(b Modena, 1670; d Vienna, 1747). It. composer and cellist. Usually spelt his name Buononcini. Elder son of G. M. Bononcini. Studied in Bologna. Worked in Rome from 1692 and scored success throughout It. with opera Il trionfo di Camilla (Naples, 1696). Went to Vienna 1697 and was court composer there 1700–11, but also spent time in Rome and Berlin. Invited to London in 1720 to work at newly-founded Royal Acad. of Mus. with Handel as dir. Enjoyed great favour, esp. with the Marlborough family who, from 1724, paid him £500 p.a. Several operas prod. in London over next decade, most successful being Astarto (1720, rev. of 1714 Rome version). In 1721 contrib. act to Muzio Scevola, the other 2 being by Amadei and Handel. In 1722 wrote anthem for Duke of Marlborough's funeral in Westminster Abbey. In 1732 left Eng. for Fr., scorning to answer an accusation of plagiarism. Lived rest of his life in Paris and Vienna. Comp. nearly 50 operas, also masses, oratorios, many cantatas for solo voice, and a large amount of chamber mus.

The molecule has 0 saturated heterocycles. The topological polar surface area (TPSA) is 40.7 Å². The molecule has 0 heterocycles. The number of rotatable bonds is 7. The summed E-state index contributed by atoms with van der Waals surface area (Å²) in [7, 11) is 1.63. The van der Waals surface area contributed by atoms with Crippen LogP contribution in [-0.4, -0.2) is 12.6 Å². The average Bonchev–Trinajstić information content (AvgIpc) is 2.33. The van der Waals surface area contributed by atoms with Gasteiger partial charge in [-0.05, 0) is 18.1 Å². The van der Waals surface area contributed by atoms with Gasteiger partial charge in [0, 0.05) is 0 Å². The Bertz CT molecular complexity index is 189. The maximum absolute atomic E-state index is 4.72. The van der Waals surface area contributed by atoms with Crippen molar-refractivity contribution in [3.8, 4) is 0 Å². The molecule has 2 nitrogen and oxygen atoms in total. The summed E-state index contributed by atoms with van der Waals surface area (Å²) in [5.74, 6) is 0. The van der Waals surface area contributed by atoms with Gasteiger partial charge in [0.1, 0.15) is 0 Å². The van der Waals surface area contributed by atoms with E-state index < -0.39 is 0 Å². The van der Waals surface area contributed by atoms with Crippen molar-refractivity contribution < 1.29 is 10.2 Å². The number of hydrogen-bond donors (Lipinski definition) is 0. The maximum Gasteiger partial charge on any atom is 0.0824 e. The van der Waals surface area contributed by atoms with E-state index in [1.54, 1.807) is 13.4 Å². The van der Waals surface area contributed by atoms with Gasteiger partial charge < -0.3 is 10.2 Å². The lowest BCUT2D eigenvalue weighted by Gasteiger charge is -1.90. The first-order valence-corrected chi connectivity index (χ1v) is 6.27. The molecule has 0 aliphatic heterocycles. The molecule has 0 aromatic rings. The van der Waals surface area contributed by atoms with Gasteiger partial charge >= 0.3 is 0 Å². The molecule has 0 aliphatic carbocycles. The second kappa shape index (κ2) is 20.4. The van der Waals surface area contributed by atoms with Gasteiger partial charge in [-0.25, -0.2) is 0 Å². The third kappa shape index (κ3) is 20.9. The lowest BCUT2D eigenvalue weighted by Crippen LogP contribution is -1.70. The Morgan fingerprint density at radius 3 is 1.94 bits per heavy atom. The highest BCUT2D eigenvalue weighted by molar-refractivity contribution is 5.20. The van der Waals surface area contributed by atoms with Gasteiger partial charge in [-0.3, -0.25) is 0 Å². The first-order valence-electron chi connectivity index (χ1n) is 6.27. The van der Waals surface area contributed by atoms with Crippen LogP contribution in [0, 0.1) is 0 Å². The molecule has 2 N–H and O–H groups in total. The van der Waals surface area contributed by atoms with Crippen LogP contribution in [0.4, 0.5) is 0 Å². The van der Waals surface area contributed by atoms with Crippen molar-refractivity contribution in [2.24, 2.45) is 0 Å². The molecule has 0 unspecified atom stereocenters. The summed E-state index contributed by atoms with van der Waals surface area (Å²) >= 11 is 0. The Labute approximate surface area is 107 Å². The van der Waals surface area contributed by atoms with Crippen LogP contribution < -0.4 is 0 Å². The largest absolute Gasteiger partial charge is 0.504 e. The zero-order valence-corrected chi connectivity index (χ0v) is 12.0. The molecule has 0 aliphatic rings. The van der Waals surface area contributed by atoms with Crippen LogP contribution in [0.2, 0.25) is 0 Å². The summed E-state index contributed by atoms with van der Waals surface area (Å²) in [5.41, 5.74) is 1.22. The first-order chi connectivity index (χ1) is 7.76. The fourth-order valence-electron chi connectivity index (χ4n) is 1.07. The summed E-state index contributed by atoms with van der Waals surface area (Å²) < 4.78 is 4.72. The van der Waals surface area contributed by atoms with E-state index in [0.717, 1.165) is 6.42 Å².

From The Concise Oxford Dictionary of Music in Oxford Reference.